The gist of my submission to the Committee is that this measure, although well-intentioned, is cumbersome, unduly complex, and will lead to a delay in providing services which ought to have been available already to service users and their families in Wales under the National Service Framework for Adult Mental Health and the Care Programme Approach.

Five years on the Measure has not only passed into law, but been subjected to a round of post-legislative scrutiny by the National Assembly’s Health and Social Care Committee (see my post here), to which the Welsh Government has now responded. With data from across both England and Wales, COCAPP (and in the future, COCAPP-A) will have something to say about how care planning and care coordination are actually being done, and readers will be able to draw their own conclusions on the extent to which changes in the law trigger changes to everyday practice. And, whilst we’re in policy comparison mode, for a view from Scotland try Paul Cairney. He argues that divergence in mental health policy across the UK, exemplified by contrasting English and Scottish experiences of reforming the law, reflect differences in both the substance of policy and in policymaking style.

In all of this I am, again, reminded of the wicked problems facing all policymakers who seek to intervene in the mental health field. Whatever direction it takes, future policy will be open to contest and will surely trigger waves of consequences.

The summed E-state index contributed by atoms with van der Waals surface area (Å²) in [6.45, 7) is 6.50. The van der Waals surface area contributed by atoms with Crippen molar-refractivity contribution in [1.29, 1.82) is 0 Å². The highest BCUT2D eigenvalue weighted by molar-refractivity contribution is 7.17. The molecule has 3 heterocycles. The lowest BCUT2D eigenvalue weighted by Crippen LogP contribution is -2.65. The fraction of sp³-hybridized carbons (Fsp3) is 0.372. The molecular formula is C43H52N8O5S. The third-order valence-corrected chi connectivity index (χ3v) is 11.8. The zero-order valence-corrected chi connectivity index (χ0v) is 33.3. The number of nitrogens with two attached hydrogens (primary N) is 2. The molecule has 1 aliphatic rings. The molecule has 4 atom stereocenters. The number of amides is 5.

Prospects and challenges: revisited

In 1999 I wrote a paper for the journal Health and Social Care in the Community titled Joint working in community mental health: prospects and challenges. The back story is that the work for this article was mostly done during my first year of part-time study for an MA in Health and Social Policy, during my time working as a community mental health nurse in East London.

Frustratingly, I can’t find my original wordprocessed copy of this paper from which to create a green open access version for uploading to the Orca repository and for embedding a link to here. But not to worry. The abstract, at least, is a freebie:

This paper reviews the opportunities for, and the challenges facing, joint working in the provision of community mental health care. At a strategic level the organization of contemporary mental health services is marked by fragmentation, competing priorities, arbitrary divisions of responsibility, inconsistent policy, unpooled resources and unshared boundaries. At the level of localities and teams, these barriers to effective and efficient joint working reverberate within multi-disciplinary and multi-agency community mental health teams (CMHTs). To meet this challenge, CMHT operational policies need to include multiagency agreement on: professional roles and responsibilities; target client groups; eligibility criteria for access to services; client pathways to and from care; unified systems of case management; documentation and use of information technology; and management and accountability arrangements. At the level of practitioners, community mental health care is provided by professional groups who may have limited mutual understanding of differing values, education, roles and responsibilities. The prospect of overcoming these barriers in multidisciplinary CMHTs is afforded by increased opportunities for interprofessional ‘seepage’ and a sharing of complementary perspectives, and for joint education and training. This review suggests that policy-driven solutions to the challenges facing integrated community mental health care may be needed and concludes with an overview of the prospects for change contained in the previous UK government’s Green Paper, ‘Developing Partnerships in Mental Health’.